The passion and energy jeweler Angela Lensch has for her pieces and craft radiates from her like sunshine. She smiles as she tries on her unique, sculpture-like necklaces, created from weaving precious metals with any variety of colorful gemstones, beads, pearls, vintage pendants and buttons, even wood, bones, and shells.
“I started with four little shelves,” Lensch says, gesturing towards a corner of the gallery in Plum Bottom Pottery, where she is currently jeweler-in-resident. “My work was developing, developing,” she continues, and now she has her own display room showcasing a variety of her handmade necklaces, rings, bracelets, and earrings – though there is a plethora more in her studio space in the back, which she shares with owner and potter Chad Luberger.
“Chad is a fantastic potter,” Lensch says. “He uses bright colors, unique forms – it’s what I’m doing in jewelry. We inspire one another.” And she enjoys her accessibility to customers in Plum Bottom Pottery. “The necklaces aren’t complete until they find the right woman. It’s part of them,” she says. “It gives me chills; it’s so rewarding.” She describes her pieces as “incredibly versatile – can go with jeans, with a dress. I make them adjustable.” Like many visual artists, she signs her name, adding a signature tag to her jewelry. “Gives it authenticity,” she says.
Though Lensch has been “in the jewelry umbrella for 17 years,” as she puts it, she left high school in her hometown of Decorah, Iowa planning on pursing ceramic or fiber art. “Those were my mediums in high school,” she says. But jewelry was in her veins from the onset. “I visited an arts and crafts store when it first opened [in Decorah] and bought my very first gemstone,” she recalls. She first began by creating macramé jewelry. That store – Agora Arts – has now moved and expanded, and features work by Lensch.
After graduating from the Minneapolis College of Art and Design, where she earned her BFA in Sculpture and Furniture, Lensch made her way to Door County, where her art was accepted to show in several galleries. “I loved [Door County],” she says. “ I never left,” adding, “I was feeling anxious and feeling rushed in the city – I grew up on a farm. Door County is the best of all worlds in regards to who I am as a person. I love the beauty, the seasons – the art community welcomed me.”
When asked ‘how long a piece takes to create,’ Lensch regards all of her learning experiences as essential to the process: “All of my experience, with macramé, sculpture, working with my hands, metal experience, building – if I hadn’t experienced that, I wouldn’t do what I do,” she says.
Lensch creates her pieces working off a spool with strands of 14 karate gold, sterling silver, and/or copper, which she weaves into intricate designs. “It’s time-consuming,” she admits, adding that pieces can contain up to “25 feet [of metal] in a necklace, or 50 to 60 feet, sometimes 80 to 100 feet.”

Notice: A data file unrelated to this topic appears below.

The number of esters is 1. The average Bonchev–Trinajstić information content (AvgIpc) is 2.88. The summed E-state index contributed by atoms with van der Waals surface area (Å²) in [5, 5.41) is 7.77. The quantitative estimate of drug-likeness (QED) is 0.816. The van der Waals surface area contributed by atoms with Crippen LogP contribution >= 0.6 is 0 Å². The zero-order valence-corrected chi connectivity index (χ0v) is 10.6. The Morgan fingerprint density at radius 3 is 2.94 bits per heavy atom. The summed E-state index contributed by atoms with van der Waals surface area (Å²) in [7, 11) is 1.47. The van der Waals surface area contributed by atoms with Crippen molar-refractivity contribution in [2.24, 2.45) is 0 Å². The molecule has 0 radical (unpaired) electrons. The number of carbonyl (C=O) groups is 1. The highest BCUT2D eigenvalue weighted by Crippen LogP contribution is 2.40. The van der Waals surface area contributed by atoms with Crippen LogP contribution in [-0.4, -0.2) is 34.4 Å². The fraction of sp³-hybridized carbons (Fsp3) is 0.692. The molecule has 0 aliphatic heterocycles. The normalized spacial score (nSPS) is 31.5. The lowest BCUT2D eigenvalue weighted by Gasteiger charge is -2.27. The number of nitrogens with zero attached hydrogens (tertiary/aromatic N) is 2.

“The medium is perfect for me,” she continues. “Every piece is different, different personality. Every piece is handmade. Two pieces will never turn out the same.”
Lensch explains the she “goes in short runs,” buying a series of specific beads and gemstones. “I explore within those, mixing and matching with a new palate, though it’s sporadic.”
Her color choices are also inspired by the seasons and holidays. For spring and Easter she says she plans on unveiling a line of jewelry featuring “yellows, pinks, blues – bright spring colors.” Though she is “always trying to incorporate new objects and themes – unusual, unique, and symbolic,” she says. Recently, vintage glass buttons have caught her attention.
Lench also specializes in creating custom work. For Mother’s Day, she encourages clients to custom order pieces featuring birthstones or heirloom items, such as pearls, broken necklaces, and other family treasures. Her custom work can be done for any occasion: weddings, anniversaries, birthdays, and more.
Lench’s goals for the future include “taking a business trip to a different place, around the country, every winter.” Though she hopes to expand her line and showcase her work across the country, she also wants to “continue to develop work out here. Door County is a little piece of heaven,” she says.
Plum Bottom Pottery is located just south of Egg Harbor at 4999 Plum Bottom Road. The gallery/studio is open Friday and Saturday from 10 am – 4 pm; they will be open daily May through October. For more information visit http://www.plumbottompottery.com or http://www.angelalensch.com.